lament

17 the end

Lament and reality and despair and mourning.

Not our favourite words but necessary when it comes to opening the future.

‘There is mourning to be done for those who do not know he deathliness of their situation.  There is mourning to be done with those who know pain and suffering and lack the power or freedom to bring it to speech.’*

We possibly struggle to take hold of a new future because we’re unable to let go of the past.  The future can be too alive for us to handle.  What we are able to do, how we might relate, the art we are capable of bringing is to hot to deal with.

Unless we let the past die, we’ll re-establish what we have sought to escape and the new future quickly looks like the deathly past.

I’ve recently been exploring the idea of the new prophet,** the one who articulates an alternative reality for those who struggle but are not heard.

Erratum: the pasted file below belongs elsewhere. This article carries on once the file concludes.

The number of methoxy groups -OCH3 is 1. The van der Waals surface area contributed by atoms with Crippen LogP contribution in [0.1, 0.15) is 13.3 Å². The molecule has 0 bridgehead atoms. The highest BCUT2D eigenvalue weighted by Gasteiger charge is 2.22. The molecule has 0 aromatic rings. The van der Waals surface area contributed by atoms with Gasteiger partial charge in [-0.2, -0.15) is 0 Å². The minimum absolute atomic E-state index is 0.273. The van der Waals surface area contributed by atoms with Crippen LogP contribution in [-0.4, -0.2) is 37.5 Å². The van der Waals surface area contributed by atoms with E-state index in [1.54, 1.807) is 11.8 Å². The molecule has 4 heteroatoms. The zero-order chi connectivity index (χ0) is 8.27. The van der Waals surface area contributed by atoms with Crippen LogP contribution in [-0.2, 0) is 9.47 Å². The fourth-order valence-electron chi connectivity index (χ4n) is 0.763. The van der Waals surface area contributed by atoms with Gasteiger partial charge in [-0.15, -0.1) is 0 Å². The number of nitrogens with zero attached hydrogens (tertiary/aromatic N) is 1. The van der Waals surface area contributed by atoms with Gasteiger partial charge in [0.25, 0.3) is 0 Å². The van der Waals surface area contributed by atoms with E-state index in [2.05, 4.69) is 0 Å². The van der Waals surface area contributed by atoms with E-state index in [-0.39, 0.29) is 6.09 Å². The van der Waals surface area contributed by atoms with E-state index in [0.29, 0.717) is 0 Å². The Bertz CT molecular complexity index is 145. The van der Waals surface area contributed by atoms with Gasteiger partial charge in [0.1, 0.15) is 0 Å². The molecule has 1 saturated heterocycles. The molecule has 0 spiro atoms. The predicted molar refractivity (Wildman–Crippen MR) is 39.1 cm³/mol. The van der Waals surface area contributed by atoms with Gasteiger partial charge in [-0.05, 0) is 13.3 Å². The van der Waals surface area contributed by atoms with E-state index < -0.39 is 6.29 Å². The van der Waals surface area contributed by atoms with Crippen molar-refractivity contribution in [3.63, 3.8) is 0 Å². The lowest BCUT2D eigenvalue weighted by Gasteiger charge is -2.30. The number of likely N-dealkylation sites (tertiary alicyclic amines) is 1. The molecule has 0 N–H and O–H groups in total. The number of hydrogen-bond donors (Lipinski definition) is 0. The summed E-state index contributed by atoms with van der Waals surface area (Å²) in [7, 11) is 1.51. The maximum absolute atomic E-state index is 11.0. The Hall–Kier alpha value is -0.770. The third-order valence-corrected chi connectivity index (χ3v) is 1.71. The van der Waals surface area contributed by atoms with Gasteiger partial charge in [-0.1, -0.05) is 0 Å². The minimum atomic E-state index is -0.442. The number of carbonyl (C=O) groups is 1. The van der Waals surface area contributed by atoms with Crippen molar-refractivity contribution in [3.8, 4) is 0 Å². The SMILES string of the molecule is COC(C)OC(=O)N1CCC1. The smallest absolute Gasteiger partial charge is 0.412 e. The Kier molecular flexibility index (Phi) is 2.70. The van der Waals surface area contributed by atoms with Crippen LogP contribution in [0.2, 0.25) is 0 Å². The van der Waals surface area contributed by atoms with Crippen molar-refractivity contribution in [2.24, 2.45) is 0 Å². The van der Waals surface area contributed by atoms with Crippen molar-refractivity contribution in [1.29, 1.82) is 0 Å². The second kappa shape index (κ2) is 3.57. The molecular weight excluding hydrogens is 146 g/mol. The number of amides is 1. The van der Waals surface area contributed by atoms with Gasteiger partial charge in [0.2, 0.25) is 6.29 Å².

The prophet tells me:
Life is hard: a lament;
I am not as special as I think and my life is not about me: reality;
I am not in control: despair; 
I am going to die: mourning.  

Strangely, I find myself on the threshold of new possibilities;
Life is hard, yet, somehow, it’s here we find beauty;
We’re not special or the focus, but in serving each other we’re served and feel alive;
We are not in control but we are free;
We are going to die, but first we are going to be fully alive.

(*From Walter Brueggemann’s The Prophetic Imagination.)
(**The new prophet is not abrasive, rather what she sees is expressed in humility, gratitude, and faithfulness, towards a flowering of integrity, wholeness, and perseverance, resulting in courage, generosity, and wisdom.)

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